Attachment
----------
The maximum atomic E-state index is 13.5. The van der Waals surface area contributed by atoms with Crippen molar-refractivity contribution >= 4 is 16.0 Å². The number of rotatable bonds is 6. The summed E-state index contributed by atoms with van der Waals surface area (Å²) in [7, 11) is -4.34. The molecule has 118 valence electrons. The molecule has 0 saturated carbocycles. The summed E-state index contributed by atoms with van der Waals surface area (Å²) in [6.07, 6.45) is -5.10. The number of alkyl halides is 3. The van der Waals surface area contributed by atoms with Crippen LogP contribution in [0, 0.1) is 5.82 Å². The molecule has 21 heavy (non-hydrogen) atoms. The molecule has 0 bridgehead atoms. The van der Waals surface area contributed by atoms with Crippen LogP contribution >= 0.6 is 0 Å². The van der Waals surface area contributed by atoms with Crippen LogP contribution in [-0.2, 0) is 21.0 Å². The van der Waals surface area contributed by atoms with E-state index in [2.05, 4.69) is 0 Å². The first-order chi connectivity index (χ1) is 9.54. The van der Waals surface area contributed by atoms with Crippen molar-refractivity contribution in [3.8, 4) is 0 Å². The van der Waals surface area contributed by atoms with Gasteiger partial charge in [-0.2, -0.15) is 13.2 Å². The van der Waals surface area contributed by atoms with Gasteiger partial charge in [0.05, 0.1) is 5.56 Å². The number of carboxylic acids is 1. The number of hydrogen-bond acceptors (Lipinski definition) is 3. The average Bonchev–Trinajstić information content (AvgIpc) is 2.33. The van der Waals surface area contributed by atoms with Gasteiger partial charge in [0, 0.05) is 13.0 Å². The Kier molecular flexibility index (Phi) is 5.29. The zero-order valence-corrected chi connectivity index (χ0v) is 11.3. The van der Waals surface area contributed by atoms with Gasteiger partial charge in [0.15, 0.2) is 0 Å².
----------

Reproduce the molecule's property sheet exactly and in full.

The maximum atomic E-state index is 13.5. The van der Waals surface area contributed by atoms with Crippen molar-refractivity contribution >= 4 is 16.0 Å². The number of rotatable bonds is 6. The summed E-state index contributed by atoms with van der Waals surface area (Å²) in [7, 11) is -4.34. The molecule has 118 valence electrons. The molecule has 0 saturated carbocycles. The summed E-state index contributed by atoms with van der Waals surface area (Å²) in [6.07, 6.45) is -5.10. The number of alkyl halides is 3. The van der Waals surface area contributed by atoms with Crippen LogP contribution in [0, 0.1) is 5.82 Å². The molecule has 21 heavy (non-hydrogen) atoms. The molecule has 0 bridgehead atoms. The van der Waals surface area contributed by atoms with Crippen LogP contribution >= 0.6 is 0 Å². The van der Waals surface area contributed by atoms with Crippen LogP contribution in [-0.2, 0) is 21.0 Å². The van der Waals surface area contributed by atoms with E-state index in [2.05, 4.69) is 0 Å². The first-order chi connectivity index (χ1) is 9.54. The van der Waals surface area contributed by atoms with Crippen molar-refractivity contribution in [3.8, 4) is 0 Å². The van der Waals surface area contributed by atoms with Gasteiger partial charge in [-0.2, -0.15) is 13.2 Å². The van der Waals surface area contributed by atoms with Gasteiger partial charge in [0.05, 0.1) is 5.56 Å². The number of carboxylic acids is 1. The number of hydrogen-bond acceptors (Lipinski definition) is 3. The average Bonchev–Trinajstić information content (AvgIpc) is 2.33. The van der Waals surface area contributed by atoms with Gasteiger partial charge in [0, 0.05) is 13.0 Å². The Kier molecular flexibility index (Phi) is 5.29. The zero-order valence-corrected chi connectivity index (χ0v) is 11.3. The van der Waals surface area contributed by atoms with Gasteiger partial charge in [0.15, 0.2) is 0 Å².